My Father, My Landlord – Tips and Thoughts on “Boomerang Children”

Recently, Suzanna De Baca wrote an excellent article for Time Magazine titled “Your Adult Child is Moving Home: Should You Charge Rent?[1]”  You can read the article here:  While De Baca ultimately concluded whether to charge rent to be a personal decision, she made several good points worthy of further consideration.


From the Parent’s Perspective

Just as there is no “right way” to parent, there is no “right way” to feel when your adult child moves back home.  While De Baca couched this phenomenon with examples of students returning home after college graduation, she cites a study that gives a much broader possible age range.  Therefore, it is important to realize this could happen regardless of your child’s job prospects upon graduation.   Financially draining life events such as a divorce, being laid off, poor investments, and many other scenarios can lead a thirty year old adult child come back to the nest just as easily as a freshly minted college graduate without a job.  The following advice can help you plan, prepare, and perhaps even enjoy having your child back home with you.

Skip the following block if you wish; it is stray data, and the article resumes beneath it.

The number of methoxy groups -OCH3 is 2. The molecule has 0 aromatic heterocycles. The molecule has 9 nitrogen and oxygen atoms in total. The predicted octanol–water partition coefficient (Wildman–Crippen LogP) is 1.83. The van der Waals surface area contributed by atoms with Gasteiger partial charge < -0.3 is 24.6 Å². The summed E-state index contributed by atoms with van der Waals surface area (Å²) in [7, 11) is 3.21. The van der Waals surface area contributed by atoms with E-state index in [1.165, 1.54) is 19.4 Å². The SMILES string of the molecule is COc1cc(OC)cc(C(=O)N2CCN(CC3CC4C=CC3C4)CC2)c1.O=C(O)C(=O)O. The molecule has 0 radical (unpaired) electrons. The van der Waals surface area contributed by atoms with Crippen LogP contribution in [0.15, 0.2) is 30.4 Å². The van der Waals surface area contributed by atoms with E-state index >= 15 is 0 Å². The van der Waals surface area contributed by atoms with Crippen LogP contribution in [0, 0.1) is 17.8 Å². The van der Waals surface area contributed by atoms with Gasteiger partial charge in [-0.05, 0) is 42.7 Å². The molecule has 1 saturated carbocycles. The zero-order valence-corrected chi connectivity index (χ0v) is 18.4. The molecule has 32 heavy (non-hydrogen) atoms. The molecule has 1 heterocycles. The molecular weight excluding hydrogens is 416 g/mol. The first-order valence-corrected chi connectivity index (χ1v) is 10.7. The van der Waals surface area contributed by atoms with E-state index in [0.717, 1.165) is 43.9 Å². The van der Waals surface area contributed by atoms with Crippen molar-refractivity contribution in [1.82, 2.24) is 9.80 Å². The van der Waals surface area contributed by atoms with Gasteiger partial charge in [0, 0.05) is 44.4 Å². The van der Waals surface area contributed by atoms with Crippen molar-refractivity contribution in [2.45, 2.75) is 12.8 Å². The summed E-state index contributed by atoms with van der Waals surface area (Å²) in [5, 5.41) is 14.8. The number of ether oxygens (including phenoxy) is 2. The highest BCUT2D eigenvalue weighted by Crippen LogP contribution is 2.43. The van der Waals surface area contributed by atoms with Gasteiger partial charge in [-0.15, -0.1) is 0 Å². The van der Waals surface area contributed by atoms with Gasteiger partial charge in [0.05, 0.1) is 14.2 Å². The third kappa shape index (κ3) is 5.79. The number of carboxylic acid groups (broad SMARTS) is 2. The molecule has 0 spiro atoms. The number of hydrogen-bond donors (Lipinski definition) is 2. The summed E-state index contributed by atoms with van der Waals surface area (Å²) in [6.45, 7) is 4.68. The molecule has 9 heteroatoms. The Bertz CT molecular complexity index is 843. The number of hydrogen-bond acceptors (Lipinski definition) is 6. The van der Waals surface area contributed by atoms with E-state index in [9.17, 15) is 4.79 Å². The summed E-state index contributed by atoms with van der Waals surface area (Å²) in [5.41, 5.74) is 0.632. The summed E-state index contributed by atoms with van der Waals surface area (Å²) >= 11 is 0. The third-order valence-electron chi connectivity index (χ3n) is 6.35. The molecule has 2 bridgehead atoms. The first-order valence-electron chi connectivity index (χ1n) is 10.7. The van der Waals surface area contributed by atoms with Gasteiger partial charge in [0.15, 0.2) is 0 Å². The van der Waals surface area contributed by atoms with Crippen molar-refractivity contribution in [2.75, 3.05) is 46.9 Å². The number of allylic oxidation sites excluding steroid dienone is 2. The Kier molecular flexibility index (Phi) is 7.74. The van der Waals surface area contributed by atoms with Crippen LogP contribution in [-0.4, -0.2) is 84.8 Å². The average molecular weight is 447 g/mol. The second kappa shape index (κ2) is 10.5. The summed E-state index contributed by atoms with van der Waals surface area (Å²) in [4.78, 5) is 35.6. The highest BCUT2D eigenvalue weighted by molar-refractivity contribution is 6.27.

1. Talk To Your Child Before They Need to Move Back, if Possible
    When your child earns more money and has a nicer house than you do, it can seem silly to talk to them about what would be expected of them if they move back in.  However, this is actually the perfect opportunity to start this dialogue because both you and your child can be open and honest about reasonable expectations should the adult child ever need to return home.  This works for both parties.  Children who do not plan to move back will likely be more willing to listen and accept your financial position than children who are in desperate need.  Likewise, parents will feel more able to be open and honest about their financial ability and willingness to help when their children are doing well than when their adult child shows up with nowhere else to go.